Display Custom E-Ink Images with RePaper and Arduino Uno / by Alexander Hadik

RePaper

Getting Started by Displaying Custom Images

I recently got the E-Ink display sold by Adafruit to play around with on Arduino. The Arduino Uno isn't powerful enough to do more complex things like dynamically write content to the screen (such as text or shapes). What it can do very well is show images loaded into memory.

The Adafruit tutorials do a great job of describing how to get up and going with the code provided by RePaper. Right out of the box you can get an image of a cute cat, as well as some other preloaded images, to show on the screen. However there's really no info provided on how to go farther with an Uno. This tutorial will walk through the steps of how to load your own custom images onto your Arduino and display them on your E-Ink display. Let's get started!

What you'll need

  1. An Arduino Uno
  2. The RePaper E-Ink display available from Adafruit
  3. The Arduino IDE and demo code available from repaper.org installed as an Arduino library.

You can check that these are properly installed by going to File > Sketchbook in the Arduino IDE and checking that epaper exists as an option.

What to do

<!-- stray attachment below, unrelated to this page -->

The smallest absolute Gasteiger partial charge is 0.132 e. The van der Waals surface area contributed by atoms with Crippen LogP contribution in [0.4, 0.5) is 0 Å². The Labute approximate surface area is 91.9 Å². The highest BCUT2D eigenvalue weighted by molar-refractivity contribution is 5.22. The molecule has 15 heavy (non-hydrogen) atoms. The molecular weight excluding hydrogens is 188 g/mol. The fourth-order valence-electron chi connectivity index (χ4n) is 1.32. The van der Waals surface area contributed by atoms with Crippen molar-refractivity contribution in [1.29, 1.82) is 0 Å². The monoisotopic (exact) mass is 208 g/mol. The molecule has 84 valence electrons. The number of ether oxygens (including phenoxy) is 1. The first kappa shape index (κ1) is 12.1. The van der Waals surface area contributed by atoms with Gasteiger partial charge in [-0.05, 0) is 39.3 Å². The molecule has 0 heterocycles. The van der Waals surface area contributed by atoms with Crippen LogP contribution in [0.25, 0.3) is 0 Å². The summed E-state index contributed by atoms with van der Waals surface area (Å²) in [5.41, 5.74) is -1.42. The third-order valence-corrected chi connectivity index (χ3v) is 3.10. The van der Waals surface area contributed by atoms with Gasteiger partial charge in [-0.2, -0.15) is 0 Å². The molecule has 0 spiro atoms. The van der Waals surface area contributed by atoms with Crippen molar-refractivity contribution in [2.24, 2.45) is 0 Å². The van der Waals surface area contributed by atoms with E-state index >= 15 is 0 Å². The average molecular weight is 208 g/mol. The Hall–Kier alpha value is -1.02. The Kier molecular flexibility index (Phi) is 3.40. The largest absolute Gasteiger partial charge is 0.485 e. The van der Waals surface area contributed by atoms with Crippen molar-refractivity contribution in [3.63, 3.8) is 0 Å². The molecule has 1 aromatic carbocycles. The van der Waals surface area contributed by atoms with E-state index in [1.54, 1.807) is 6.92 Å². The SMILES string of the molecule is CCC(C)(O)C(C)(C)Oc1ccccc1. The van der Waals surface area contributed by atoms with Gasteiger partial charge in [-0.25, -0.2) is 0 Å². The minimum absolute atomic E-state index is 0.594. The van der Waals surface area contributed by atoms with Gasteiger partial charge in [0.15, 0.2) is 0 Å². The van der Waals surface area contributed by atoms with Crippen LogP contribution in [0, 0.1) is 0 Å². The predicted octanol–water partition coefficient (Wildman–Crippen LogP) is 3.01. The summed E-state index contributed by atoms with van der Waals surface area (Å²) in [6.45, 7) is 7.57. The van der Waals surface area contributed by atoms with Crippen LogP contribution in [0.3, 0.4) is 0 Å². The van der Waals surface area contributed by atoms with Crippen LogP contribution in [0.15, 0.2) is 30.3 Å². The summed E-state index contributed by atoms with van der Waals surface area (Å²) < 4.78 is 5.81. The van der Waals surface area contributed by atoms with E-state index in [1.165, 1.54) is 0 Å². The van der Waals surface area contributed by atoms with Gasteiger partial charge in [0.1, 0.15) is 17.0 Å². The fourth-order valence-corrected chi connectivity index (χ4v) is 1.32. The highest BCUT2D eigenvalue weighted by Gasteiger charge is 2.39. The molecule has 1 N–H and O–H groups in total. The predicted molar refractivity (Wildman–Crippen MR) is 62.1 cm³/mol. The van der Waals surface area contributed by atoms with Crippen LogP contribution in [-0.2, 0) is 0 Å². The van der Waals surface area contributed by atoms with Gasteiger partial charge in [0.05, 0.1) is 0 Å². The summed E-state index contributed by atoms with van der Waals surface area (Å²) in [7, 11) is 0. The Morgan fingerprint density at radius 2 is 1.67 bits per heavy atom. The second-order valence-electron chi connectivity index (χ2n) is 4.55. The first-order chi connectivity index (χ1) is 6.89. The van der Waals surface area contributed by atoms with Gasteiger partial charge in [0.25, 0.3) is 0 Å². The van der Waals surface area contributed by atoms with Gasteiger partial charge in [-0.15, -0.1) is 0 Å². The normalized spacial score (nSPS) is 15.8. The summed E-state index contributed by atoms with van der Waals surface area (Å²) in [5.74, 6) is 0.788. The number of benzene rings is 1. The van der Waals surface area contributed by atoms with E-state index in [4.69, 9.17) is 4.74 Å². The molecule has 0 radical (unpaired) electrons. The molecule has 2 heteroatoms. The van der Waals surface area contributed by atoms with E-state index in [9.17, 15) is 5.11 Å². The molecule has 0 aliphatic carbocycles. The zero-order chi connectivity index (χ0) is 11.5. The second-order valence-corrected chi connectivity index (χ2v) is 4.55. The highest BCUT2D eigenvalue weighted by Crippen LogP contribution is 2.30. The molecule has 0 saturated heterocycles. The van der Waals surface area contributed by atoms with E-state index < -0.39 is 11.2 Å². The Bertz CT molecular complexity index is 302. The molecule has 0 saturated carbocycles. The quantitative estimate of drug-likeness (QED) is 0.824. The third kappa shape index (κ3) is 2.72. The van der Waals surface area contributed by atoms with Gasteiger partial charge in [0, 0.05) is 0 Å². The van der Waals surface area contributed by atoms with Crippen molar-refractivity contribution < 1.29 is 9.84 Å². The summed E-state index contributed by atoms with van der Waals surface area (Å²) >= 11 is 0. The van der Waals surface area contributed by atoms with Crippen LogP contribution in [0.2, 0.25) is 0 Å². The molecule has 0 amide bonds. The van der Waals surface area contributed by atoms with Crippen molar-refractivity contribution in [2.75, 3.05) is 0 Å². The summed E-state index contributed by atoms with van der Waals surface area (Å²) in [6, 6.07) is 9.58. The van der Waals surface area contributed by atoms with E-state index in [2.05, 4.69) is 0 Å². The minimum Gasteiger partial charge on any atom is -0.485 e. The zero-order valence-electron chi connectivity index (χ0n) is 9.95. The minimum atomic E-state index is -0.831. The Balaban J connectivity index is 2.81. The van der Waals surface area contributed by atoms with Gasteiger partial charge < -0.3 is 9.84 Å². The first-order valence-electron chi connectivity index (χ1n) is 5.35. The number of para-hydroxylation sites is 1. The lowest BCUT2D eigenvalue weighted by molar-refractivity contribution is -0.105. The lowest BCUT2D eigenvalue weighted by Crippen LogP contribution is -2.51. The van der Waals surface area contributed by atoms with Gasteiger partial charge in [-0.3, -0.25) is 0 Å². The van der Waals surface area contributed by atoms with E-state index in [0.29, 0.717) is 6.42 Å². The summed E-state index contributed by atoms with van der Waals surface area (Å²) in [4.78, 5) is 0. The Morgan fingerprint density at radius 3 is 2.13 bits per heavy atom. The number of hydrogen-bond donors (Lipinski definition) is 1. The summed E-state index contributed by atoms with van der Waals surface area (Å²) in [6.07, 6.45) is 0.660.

Wire Up Your Display

Follow the instructions provided on Adafruit for connecting the RePaper display to your Arduino. Once it's plugged in, you should be able to upload the demo.ino sketch and get two images to alternate back and forth; some text, and a cat.

Prepare your content

Now that we've got our cat going, let's prepare some custom images to display. First of all, you'll need to note what size screen you have. There are three options: 1.44", 2" and 2.7". You can see the size of the screen you have by measuring it diagonally or just looking at your order. These screens have the following dimensions.

  • 1.44": 96x128 pixels
  • 2": 96x200 pixels
  • 1.44": 176x264 pixels

In a digital illustration program like Adobe Illustrator, create your images in grayscale with the same dimensions as your screen. Save them in JPG format and make sure that they are oriented so that the height is the smaller dimension - that is your image is oriented so it's longer than it is wide. Save as many images as you like, just be aware that the Arduino Uno has 32 KB flash memory.

Convert your content

You can't just store a JPG image on your Arduino. It has to be converted to an XBM file which stores the values of each pixel as a hexadecimal value in a C array. This is the format that RePaper uses to store images in the Arduino memory. There are two ways of doing this:

GIMP